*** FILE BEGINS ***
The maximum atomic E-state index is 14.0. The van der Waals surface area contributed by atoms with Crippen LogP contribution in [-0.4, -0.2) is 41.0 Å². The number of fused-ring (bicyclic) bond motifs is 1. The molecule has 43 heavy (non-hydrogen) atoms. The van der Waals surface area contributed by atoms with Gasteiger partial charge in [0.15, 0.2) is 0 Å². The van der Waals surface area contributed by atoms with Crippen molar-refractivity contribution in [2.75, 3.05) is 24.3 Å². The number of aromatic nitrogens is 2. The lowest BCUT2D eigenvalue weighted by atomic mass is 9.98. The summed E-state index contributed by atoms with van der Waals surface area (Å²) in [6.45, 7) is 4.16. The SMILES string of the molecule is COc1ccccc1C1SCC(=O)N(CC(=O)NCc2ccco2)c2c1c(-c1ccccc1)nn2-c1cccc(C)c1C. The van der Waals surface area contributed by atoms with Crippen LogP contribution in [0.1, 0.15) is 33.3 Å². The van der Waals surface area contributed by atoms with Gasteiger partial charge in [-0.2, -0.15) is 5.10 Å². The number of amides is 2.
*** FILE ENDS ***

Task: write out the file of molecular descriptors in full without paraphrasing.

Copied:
The maximum atomic E-state index is 14.0. The van der Waals surface area contributed by atoms with Crippen LogP contribution in [-0.4, -0.2) is 41.0 Å². The number of fused-ring (bicyclic) bond motifs is 1. The molecule has 43 heavy (non-hydrogen) atoms. The van der Waals surface area contributed by atoms with Gasteiger partial charge in [0.15, 0.2) is 0 Å². The van der Waals surface area contributed by atoms with Crippen molar-refractivity contribution in [2.75, 3.05) is 24.3 Å². The number of aromatic nitrogens is 2. The lowest BCUT2D eigenvalue weighted by atomic mass is 9.98. The summed E-state index contributed by atoms with van der Waals surface area (Å²) in [6.45, 7) is 4.16. The SMILES string of the molecule is COc1ccccc1C1SCC(=O)N(CC(=O)NCc2ccco2)c2c1c(-c1ccccc1)nn2-c1cccc(C)c1C. The van der Waals surface area contributed by atoms with Crippen LogP contribution in [0.1, 0.15) is 33.3 Å². The van der Waals surface area contributed by atoms with Gasteiger partial charge in [-0.2, -0.15) is 5.10 Å². The number of amides is 2.